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Tuesday, October 17, 2006

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jmsloop

Great story, Janet, and a wonderful summary of what is clearly a large story. I wonder, however, about your last line. Part of the fun of blogging/internet discourses is about the fact that the answers about credibility are so friggin' slippery. While ultimately we do need to know what to trust and not to trust, we also need far more outlets where "questionable" material can be released. This probably shouldn't all take place on the same blog, mind you, but don't we want some of this to remain rather messy?

PotatoStew

"Honestly, it's been difficult for me to ascertain the specifics"

I have a post up at Plead the First that gives some basic background info on the RMA report, to help folks get up to speed on what's happened so far. The events have been unfolding for over a year now, so it can be difficult even for some of us locals to keep all the details straight.

By the way Janet, it was nice meeting you at the barbecue before Converge (I was the one with the two kids in tow).

Janet Edens

Of course we do. But not in the context of journalism, which is a distinction I'm trying to say we need. I'm not at all interested in cleaning up the messiness of blogging. Not only does it have have a vital role in culture, but it's downright entertaining. In fact, I worry that any effort to limit bloggers will have a chllling effect on Web information.

I AM interested in distinguishing online news reporting from commentary, opinion and speculation. We need both.

Without that distinction, without some lines between the two, we will lose the ability to do what the Web can do in ways no other medium can.

One could argue that the release of the RMA document is a good thing because it's forcing the city to reevaluate its decision to say nothing when it could have said something. I would argue that citizens have a right to know why their city official was fired. I'm not sure they have a right to read a commissioned security report that details unsubstantiated rumors of wrongdoing and lists names of private citizens who may or may not have been involved at all.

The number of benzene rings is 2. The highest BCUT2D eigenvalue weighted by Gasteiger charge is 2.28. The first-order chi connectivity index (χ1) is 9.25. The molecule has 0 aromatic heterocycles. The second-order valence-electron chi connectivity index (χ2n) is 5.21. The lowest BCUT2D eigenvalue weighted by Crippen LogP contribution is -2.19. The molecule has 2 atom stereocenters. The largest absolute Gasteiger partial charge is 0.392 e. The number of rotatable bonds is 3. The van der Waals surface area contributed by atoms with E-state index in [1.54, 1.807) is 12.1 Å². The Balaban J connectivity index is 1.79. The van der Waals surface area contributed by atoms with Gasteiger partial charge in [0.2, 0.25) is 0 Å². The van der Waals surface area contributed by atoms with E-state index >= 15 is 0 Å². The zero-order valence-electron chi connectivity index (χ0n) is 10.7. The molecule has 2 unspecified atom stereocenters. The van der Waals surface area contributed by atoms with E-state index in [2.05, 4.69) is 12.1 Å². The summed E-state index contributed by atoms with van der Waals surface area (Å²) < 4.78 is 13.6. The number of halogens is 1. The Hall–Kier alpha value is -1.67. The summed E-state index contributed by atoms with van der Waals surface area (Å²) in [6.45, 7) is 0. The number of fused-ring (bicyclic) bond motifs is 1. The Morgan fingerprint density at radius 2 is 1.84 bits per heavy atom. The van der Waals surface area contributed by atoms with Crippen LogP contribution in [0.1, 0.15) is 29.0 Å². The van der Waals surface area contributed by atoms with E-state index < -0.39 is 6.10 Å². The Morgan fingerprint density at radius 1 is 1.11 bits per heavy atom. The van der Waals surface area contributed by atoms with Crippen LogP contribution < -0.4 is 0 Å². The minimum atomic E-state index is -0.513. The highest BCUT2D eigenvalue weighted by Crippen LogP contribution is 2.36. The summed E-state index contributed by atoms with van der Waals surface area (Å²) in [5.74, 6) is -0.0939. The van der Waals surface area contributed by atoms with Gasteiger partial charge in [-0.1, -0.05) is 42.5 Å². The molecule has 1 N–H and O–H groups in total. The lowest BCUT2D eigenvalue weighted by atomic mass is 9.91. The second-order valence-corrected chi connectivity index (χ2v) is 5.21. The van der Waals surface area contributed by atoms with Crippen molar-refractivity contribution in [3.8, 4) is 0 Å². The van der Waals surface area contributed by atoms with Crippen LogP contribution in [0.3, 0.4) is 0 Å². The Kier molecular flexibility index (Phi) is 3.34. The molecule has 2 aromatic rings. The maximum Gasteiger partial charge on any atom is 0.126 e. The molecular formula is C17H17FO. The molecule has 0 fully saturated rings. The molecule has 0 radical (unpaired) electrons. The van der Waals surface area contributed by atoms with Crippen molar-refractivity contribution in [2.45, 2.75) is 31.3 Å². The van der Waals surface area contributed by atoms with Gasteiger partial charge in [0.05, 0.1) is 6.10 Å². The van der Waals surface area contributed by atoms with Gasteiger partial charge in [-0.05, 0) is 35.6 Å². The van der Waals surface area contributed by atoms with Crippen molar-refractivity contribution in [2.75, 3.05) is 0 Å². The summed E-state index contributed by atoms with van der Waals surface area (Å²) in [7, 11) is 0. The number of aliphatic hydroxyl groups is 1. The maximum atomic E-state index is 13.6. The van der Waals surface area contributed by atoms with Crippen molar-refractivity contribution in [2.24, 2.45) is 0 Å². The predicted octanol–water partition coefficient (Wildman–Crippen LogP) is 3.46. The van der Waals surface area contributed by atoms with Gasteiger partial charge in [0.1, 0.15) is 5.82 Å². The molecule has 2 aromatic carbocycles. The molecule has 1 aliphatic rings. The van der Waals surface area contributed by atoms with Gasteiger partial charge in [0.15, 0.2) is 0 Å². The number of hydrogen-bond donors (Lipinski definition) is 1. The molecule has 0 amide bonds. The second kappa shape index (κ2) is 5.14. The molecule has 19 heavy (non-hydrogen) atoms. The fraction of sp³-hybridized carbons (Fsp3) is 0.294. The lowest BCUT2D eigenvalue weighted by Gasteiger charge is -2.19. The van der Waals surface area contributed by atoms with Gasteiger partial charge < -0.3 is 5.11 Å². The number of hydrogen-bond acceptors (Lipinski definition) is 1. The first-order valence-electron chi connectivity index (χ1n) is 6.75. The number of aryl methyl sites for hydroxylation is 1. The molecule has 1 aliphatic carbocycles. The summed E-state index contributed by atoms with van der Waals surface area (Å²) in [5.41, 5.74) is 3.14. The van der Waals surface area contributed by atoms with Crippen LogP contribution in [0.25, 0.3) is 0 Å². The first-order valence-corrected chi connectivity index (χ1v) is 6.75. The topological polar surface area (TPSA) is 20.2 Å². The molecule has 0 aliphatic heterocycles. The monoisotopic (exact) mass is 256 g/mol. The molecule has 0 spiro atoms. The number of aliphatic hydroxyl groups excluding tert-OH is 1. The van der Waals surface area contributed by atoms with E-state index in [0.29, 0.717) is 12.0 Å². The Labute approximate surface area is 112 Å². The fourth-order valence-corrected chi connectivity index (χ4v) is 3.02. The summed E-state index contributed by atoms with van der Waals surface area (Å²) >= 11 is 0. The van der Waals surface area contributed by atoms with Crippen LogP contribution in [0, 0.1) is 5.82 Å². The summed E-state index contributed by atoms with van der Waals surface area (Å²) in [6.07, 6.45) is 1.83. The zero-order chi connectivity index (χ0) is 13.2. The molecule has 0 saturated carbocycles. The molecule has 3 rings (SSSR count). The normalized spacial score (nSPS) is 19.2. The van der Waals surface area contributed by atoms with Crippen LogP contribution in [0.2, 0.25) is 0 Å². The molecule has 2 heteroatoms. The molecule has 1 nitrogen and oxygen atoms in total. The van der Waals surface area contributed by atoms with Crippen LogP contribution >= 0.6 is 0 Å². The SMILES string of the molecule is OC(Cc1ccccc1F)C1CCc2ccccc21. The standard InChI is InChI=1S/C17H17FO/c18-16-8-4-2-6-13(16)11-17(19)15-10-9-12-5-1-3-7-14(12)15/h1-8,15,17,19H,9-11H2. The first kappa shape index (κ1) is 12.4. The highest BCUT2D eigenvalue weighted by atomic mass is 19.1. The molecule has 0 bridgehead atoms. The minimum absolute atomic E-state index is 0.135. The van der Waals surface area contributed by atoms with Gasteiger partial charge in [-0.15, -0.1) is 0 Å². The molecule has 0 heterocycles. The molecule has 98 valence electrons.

It's fine that you can't believe everything you read. I don't want a world in which I can't believe anything.

walter

Wow! This is a wildly interesting and thoughtfully written story. Thank you.

Roch101

Thought-provoking. Thanks.

darkmoon

I just can't help but be slightly annoyed that people are tying the RMA dissemination with ConvergeSouth.

Daniel

Yes, darkmoon, but when I read their comments I get a sense of the person behind the ConvergeSouth conspiracy theories. Beauty may be skin deep, but ugly goes right to the bone.

Sue

I would really appreciate your de-tagging ConvergeSouth from this post. The conference had nothing to do with this entire sordid matter except happen near the same time and be a place several people were going anyway.

Yeah, I have no right to expect you to do this, but I do have the right to ask.

sean coon

good post, janet. i just want to comment on one point. you said:

"What about the cohesiveness of the blogging community that has been so powerful and productive?"

we're all individuals; with individual blogs, jobs, concerns and perspectives.

some of us know all of us in the real, others know no one. i'd venture to say that most of us land somewhere in the middle.

the only attribute we absolutely share is living in greensboro (and its many sub-communities/neighborhoods) and being aggregated back together through 101.

unless everyone loses their passion to publish, i think we'll be just fine.

Janet Edens

I thought about Sue's request quite seriously. I understand the reasons for it and sympathize with what must be a difficult situation. However, the meeting was mentioned at the closing session of ConvergeSouth and the issues that it raises are integral to what the sessions profess to be ... a look at the impact of Web communication via blogs.

This post has been up and tagged since Tuesday and it would feel dishonest for me to untag it now. I regret any distress this causes.

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